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The Magic Cafe Forum Index » » Nothing up my sleeve... » » Dollar size coins and others (0 Likes) Printer Friendly Version

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magicman899
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Is it a good idea to start working with dollar size coins as well as halves? If so what is the best dollar size coin to use? What is the least expensive? Would Franklins be a good coin to use? also, where can I buy walking liberties for a low price?
Michael
thoughtsexplorer
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Well... I guess that my hands are different than yours.
And so the coins should be.
Really, the best way is to find out what fits your needs best.
Jaz
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Personally, and due to hand size, only do a couple of effects with dollar size coins.

Best is subjective.

Franklins are as good as any.

Cheapest? Eisenhowers.

WL where? EBay.
magicman899
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Are eisenhowers all right? are the reletively soft?
whats the price difference between franklins and eisenhowers?
MagicJohnH
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Eisenhowers are the cheapest of the old style dollars you will be able to find.
They probably will not be "soft". You probably can pick them up at a coin store for about $1.25 to $1.80 per coin. Because of the silver content in the Franklins, Walking Liberties etc you will be paying a premium unless you buy Skulls which are very worm coins with little or no stamping left on the coin.
magicman899
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How much should such coins generally cost?
Jaz
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I don't know how much all those coins cost off hand.
Use Google and do a search for the coins you're interested in. Smile
magicman899
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Thanks Jaz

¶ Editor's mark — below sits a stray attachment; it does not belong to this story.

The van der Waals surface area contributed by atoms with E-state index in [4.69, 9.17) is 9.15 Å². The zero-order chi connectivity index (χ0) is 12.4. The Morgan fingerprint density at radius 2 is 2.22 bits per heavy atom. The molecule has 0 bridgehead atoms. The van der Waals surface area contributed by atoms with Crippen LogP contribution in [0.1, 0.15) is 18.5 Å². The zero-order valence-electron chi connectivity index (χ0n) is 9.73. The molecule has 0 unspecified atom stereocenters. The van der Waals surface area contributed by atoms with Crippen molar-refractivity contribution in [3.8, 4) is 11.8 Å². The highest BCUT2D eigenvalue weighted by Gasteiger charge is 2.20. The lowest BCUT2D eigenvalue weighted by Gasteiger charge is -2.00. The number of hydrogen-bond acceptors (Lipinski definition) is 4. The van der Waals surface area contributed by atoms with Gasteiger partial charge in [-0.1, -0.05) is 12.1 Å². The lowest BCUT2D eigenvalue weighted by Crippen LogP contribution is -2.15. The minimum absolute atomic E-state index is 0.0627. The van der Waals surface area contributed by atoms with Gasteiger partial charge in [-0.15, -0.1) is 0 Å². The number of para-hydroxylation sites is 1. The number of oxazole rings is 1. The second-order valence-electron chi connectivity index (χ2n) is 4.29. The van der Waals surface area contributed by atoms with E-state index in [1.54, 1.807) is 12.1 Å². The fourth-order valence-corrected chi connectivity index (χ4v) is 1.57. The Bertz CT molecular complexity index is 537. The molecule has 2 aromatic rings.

Pete Biro
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Check ebay for coin prices and styles.

BTW...the type and size coin is an artistic decision. I don't think the audiences are that interested... but your routines, moves, etc. may dictate what you use.

For example: I learned coin magic from Slydini and he used Morgan silver dollars. However there are some routines, like Matrix, that work better with quarters. Most coin box work is done with halves.

BUT... as I have said time and time again... THERE ARE NO RULES.

Do what works for you.
STAY TOONED... @ www.pete-biro.com
magicman899
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Thanks Pete. I'll look on Ebay. I think, if prices permit, I'll get some Dollar sized coins and see if they fit me and my performing style.
Thanks Again.
Michael
Tom Bartlett
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Don't foget to check your local coin stores. There's one where I live, that has let me have Eisenhowers for face value and soft Morgans for $9.00, no postage, no tax.
Our friends don't have to agree with me about everything and some that I hold very dear don't have to agree about anything, except where we are going to meet them for dinner.
tedski
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I'm not sure, but aren't the Eisenhower dollars clad coins? I would recommend staying away from nickel - clad types for two reasons. 1) I find them very slippery compared to silver. 2) When I started practicing w/ clad Kennedy halves I developed skin discoloration in my palm due to the copper.

IMHO, you will pay more for silver coins in any size, but I think you will be happier in the long run.
montemagic
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Quote:
On 2007-02-14 18:52, Tom Bartlett wrote:
Don't foget to check your local coin stores. There's one where I live, that has let me have Eisenhowers for face value and soft Morgans for $9.00, no postage, no tax.